Commentary: Repeal of net neutrality will allow internet service providers to charge different content providers different prices. This will enable service providers to use their monopoly power to structure fees to their advantage. More profit for the service providers, less for the content providers.
Many claims have been made on both sides of the issue, and most of these claims are valid. For example, the pro-net neutrality people argue that repeal with tip the scales in favor of internet service providers and that prices higher costs faced by content providers, like Net Flix, will reduce investment and stifle innovation. This is true.
Opponents of net neutrality argue that repeal will increase investment into internet access and will promote competition. This is also true.
Indeed, the goal of the internet access providers will be to set prices so as to transfer all profits from the content providers to themselves. The access providers will be able to use their detailed information about downloads and streaming to make this profit transfer very efficient.
Higher provider profits will draw investment in to the industry. A key question for consumers is whether this investment will take the form of expansion by existing firms or entry by new firms. If the latter, we will see more competition and lower prices.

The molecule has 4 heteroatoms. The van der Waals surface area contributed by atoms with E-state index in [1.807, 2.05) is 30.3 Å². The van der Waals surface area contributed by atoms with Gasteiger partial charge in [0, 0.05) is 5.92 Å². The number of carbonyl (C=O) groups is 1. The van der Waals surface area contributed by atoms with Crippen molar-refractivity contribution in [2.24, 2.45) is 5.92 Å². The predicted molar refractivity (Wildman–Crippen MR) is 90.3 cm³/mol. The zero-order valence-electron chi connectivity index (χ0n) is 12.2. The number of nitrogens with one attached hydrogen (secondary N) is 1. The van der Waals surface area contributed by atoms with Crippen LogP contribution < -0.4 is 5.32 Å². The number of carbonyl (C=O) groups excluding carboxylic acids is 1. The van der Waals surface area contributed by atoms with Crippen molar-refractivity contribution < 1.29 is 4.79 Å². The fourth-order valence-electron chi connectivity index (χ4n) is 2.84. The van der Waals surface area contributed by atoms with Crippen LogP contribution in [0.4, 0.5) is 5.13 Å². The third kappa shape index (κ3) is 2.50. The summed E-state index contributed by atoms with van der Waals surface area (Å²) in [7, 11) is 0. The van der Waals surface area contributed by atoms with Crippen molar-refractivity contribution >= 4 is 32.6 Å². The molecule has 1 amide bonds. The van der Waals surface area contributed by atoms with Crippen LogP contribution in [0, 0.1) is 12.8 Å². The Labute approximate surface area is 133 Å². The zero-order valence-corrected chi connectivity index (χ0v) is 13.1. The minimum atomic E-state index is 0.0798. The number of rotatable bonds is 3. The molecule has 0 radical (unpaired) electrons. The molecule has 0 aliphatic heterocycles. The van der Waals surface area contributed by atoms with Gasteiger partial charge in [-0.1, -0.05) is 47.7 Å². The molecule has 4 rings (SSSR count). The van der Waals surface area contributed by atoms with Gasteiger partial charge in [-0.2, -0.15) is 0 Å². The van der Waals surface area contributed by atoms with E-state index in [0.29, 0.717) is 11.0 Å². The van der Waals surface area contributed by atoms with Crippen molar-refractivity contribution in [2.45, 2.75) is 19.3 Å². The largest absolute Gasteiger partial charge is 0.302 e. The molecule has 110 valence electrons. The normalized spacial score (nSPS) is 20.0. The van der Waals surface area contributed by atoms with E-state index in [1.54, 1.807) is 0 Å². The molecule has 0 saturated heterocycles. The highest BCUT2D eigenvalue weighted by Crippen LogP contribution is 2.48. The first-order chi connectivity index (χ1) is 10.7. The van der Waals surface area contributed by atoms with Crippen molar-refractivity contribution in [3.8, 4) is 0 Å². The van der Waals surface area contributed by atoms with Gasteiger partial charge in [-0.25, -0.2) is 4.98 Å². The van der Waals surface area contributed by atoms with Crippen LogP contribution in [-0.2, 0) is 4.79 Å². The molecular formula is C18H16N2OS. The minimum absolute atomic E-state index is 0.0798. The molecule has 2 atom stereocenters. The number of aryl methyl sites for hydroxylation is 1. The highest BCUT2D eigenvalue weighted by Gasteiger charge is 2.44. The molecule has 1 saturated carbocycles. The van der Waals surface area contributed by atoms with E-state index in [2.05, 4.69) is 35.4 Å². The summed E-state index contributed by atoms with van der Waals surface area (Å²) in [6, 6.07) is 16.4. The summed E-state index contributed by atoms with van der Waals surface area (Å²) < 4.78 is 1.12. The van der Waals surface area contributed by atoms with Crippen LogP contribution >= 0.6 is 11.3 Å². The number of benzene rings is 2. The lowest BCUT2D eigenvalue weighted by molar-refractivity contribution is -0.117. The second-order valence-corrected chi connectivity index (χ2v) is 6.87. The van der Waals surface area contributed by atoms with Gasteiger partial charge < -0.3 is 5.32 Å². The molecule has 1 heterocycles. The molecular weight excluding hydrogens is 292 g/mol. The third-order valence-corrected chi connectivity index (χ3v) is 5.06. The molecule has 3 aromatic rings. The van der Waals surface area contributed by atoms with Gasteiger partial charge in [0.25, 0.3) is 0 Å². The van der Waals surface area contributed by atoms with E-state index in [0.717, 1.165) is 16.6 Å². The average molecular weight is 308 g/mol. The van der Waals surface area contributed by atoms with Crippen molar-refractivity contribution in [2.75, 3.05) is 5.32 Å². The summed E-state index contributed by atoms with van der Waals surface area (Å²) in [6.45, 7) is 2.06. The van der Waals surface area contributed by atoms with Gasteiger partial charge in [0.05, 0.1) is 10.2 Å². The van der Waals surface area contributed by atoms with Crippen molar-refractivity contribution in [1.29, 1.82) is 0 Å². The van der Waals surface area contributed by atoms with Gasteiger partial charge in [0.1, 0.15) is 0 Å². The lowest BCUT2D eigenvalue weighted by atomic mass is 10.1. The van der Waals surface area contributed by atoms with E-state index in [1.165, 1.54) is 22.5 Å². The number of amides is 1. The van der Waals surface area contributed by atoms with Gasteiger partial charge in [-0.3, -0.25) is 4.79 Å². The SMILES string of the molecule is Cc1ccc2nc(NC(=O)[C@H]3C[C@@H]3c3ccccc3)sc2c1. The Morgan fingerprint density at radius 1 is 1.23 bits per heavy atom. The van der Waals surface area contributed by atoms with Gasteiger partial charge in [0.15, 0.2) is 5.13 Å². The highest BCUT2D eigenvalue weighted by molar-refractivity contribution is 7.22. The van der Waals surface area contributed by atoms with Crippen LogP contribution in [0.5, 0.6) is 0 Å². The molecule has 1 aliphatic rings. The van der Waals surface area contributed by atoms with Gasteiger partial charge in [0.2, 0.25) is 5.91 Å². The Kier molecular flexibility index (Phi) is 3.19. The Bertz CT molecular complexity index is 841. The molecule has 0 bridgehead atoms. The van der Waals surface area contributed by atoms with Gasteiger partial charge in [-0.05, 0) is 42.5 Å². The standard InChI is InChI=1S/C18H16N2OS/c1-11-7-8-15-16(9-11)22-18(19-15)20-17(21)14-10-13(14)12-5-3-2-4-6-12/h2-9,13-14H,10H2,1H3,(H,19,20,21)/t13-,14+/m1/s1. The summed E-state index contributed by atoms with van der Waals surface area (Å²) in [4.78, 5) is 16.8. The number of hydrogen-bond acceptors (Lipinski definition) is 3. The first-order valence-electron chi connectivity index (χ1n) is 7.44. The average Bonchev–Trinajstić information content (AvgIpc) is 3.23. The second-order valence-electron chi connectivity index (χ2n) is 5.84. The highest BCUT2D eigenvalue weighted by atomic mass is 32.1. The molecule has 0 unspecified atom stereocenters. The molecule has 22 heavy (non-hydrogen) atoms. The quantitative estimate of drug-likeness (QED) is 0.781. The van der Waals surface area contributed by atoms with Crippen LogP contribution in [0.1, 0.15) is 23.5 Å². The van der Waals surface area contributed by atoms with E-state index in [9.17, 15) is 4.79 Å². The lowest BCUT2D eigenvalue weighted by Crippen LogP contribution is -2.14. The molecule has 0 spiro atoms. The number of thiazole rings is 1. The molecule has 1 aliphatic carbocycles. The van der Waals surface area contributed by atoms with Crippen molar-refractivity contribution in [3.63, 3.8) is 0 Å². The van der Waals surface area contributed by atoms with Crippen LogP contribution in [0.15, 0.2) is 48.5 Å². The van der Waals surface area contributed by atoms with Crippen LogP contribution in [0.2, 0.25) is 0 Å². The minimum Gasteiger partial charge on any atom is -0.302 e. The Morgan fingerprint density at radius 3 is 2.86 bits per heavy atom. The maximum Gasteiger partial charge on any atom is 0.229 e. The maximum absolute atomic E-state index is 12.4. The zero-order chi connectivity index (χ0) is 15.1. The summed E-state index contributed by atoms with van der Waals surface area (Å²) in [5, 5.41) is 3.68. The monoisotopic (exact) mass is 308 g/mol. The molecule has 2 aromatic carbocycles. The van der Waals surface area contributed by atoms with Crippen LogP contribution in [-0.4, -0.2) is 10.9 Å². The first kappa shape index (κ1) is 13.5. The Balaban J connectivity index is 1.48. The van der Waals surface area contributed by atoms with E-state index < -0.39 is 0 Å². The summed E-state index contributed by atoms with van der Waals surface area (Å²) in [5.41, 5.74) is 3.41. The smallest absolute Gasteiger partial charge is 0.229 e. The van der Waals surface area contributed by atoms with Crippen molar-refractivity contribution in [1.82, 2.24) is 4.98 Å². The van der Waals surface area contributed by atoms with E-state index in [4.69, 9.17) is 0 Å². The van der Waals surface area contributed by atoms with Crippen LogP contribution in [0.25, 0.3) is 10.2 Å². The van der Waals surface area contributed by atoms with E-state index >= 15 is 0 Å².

The ultimate outcome will depend on the cost structure. So far, the high fixed costs of internet access have served to protect incumbent providers from competition. Advocates of net neutrality repeal argue that the higher profits after repeal will be sufficient to overcome fixed costs, thus, will promote competition. They may be right, but they could be wrong. Evaluating this assertion ahead of time is very difficult, which is one of the reasons why repeal is so controversial.
The increased profitability of the internet access providers comes at the expense of the content providers. And Content providers will try to pass on their higher costs to consumers. Whether they succeed in so doing is unclear.
Competition among content providers is much more intense than among internet access providers. If content firms can’t pass on their cost, we will likely see exit. Consumers will have fewer content choices and in the end, those choices will cost more.
Will repeal make consumers as a group better or worse off? It is hard to say. Less content bad, improved internet access good, higher prices bad.
If provision of internet access where a competitive industry, real repeal of net neutrality would be no big deal. The disadvantage content providers would simply defect to a competitor. Competition would force internet access to be priced at its cost.
Of course, most markets, including Las Cruces, have only a few internet access providers. However, the price-equals-cost outcome doesn’t take that much competition. Under the right conditions, just two competitors are sufficient. And most markets have that. So maybe net neutrality wouldn’t turn out to be that big a deal.
Christopher A. Erickson, Ph.D., is a professor of economics at NMSU. He has taught economics for 35 years, 30 of those at NMSU. The opinions expressed may not be shared by the regents and administration of NMSU. Chris can be reached at firstname.lastname@example.org.